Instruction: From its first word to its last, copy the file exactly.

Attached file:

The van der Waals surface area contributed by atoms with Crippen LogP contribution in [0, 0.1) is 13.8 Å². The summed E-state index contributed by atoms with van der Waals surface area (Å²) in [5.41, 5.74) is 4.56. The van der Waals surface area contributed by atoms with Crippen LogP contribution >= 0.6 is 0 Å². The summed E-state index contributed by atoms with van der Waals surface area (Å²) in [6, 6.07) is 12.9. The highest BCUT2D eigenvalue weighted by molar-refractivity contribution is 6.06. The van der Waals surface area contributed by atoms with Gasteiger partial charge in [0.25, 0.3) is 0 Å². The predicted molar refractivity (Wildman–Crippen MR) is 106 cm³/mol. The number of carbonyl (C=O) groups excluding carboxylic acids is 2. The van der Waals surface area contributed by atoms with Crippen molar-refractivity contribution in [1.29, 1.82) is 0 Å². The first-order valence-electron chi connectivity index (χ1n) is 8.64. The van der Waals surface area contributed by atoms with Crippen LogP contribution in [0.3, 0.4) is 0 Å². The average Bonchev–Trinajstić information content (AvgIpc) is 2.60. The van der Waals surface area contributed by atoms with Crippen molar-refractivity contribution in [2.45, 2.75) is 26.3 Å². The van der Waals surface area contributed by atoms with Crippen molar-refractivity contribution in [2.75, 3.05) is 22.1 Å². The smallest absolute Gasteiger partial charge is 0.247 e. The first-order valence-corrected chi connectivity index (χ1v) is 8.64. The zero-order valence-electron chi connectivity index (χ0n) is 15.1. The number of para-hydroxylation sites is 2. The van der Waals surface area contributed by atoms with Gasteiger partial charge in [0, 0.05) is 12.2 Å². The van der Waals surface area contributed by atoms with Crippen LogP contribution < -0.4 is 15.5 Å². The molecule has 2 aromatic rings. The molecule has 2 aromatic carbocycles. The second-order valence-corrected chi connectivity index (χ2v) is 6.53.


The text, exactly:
The van der Waals surface area contributed by atoms with Crippen LogP contribution in [0, 0.1) is 13.8 Å². The summed E-state index contributed by atoms with van der Waals surface area (Å²) in [5.41, 5.74) is 4.56. The van der Waals surface area contributed by atoms with Crippen LogP contribution >= 0.6 is 0 Å². The summed E-state index contributed by atoms with van der Waals surface area (Å²) in [6, 6.07) is 12.9. The highest BCUT2D eigenvalue weighted by molar-refractivity contribution is 6.06. The van der Waals surface area contributed by atoms with Gasteiger partial charge in [0.25, 0.3) is 0 Å². The predicted molar refractivity (Wildman–Crippen MR) is 106 cm³/mol. The number of carbonyl (C=O) groups excluding carboxylic acids is 2. The van der Waals surface area contributed by atoms with Crippen molar-refractivity contribution in [1.29, 1.82) is 0 Å². The first-order valence-electron chi connectivity index (χ1n) is 8.64. The van der Waals surface area contributed by atoms with Crippen LogP contribution in [0.3, 0.4) is 0 Å². The average Bonchev–Trinajstić information content (AvgIpc) is 2.60. The van der Waals surface area contributed by atoms with Crippen molar-refractivity contribution in [2.45, 2.75) is 26.3 Å². The van der Waals surface area contributed by atoms with Crippen molar-refractivity contribution in [2.75, 3.05) is 22.1 Å². The smallest absolute Gasteiger partial charge is 0.247 e. The first-order valence-corrected chi connectivity index (χ1v) is 8.64. The zero-order valence-electron chi connectivity index (χ0n) is 15.1. The number of para-hydroxylation sites is 2. The van der Waals surface area contributed by atoms with Gasteiger partial charge in [0, 0.05) is 12.2 Å². The van der Waals surface area contributed by atoms with Crippen LogP contribution < -0.4 is 15.5 Å². The molecule has 2 aromatic rings. The molecule has 2 aromatic carbocycles. The second-order valence-corrected chi connectivity index (χ2v) is 6.53.